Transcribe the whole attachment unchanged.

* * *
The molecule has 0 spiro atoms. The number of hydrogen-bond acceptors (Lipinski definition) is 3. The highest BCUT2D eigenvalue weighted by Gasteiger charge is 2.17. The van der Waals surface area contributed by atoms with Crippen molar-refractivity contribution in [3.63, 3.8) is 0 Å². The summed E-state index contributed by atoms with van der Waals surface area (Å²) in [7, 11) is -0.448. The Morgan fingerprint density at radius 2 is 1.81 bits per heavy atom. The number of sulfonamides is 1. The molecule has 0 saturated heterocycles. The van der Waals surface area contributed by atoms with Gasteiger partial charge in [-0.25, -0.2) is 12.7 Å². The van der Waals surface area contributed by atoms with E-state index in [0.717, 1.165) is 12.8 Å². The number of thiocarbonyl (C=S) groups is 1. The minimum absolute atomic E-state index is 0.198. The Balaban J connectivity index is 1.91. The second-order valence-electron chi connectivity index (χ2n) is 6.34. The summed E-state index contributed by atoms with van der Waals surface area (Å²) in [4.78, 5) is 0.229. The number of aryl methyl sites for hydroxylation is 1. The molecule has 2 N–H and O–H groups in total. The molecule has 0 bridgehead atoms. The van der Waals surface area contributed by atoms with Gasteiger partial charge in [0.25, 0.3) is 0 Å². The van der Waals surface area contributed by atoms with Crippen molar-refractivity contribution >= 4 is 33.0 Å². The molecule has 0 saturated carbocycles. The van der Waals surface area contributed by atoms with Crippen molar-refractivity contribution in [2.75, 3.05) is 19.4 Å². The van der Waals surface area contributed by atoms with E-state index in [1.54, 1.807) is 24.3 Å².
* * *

The molecule has 0 spiro atoms. The number of hydrogen-bond acceptors (Lipinski definition) is 3. The highest BCUT2D eigenvalue weighted by Gasteiger charge is 2.17. The van der Waals surface area contributed by atoms with Crippen molar-refractivity contribution in [3.63, 3.8) is 0 Å². The summed E-state index contributed by atoms with van der Waals surface area (Å²) in [7, 11) is -0.448. The Morgan fingerprint density at radius 2 is 1.81 bits per heavy atom. The number of sulfonamides is 1. The molecule has 0 saturated heterocycles. The van der Waals surface area contributed by atoms with Gasteiger partial charge in [-0.25, -0.2) is 12.7 Å². The van der Waals surface area contributed by atoms with E-state index in [0.717, 1.165) is 12.8 Å². The number of thiocarbonyl (C=S) groups is 1. The minimum absolute atomic E-state index is 0.198. The Balaban J connectivity index is 1.91. The second-order valence-electron chi connectivity index (χ2n) is 6.34. The summed E-state index contributed by atoms with van der Waals surface area (Å²) in [4.78, 5) is 0.229. The number of aryl methyl sites for hydroxylation is 1. The molecule has 2 N–H and O–H groups in total. The molecule has 0 bridgehead atoms. The van der Waals surface area contributed by atoms with Gasteiger partial charge in [0.25, 0.3) is 0 Å². The van der Waals surface area contributed by atoms with Crippen molar-refractivity contribution >= 4 is 33.0 Å². The molecule has 0 saturated carbocycles. The van der Waals surface area contributed by atoms with Crippen molar-refractivity contribution in [2.75, 3.05) is 19.4 Å². The van der Waals surface area contributed by atoms with E-state index in [1.54, 1.807) is 24.3 Å².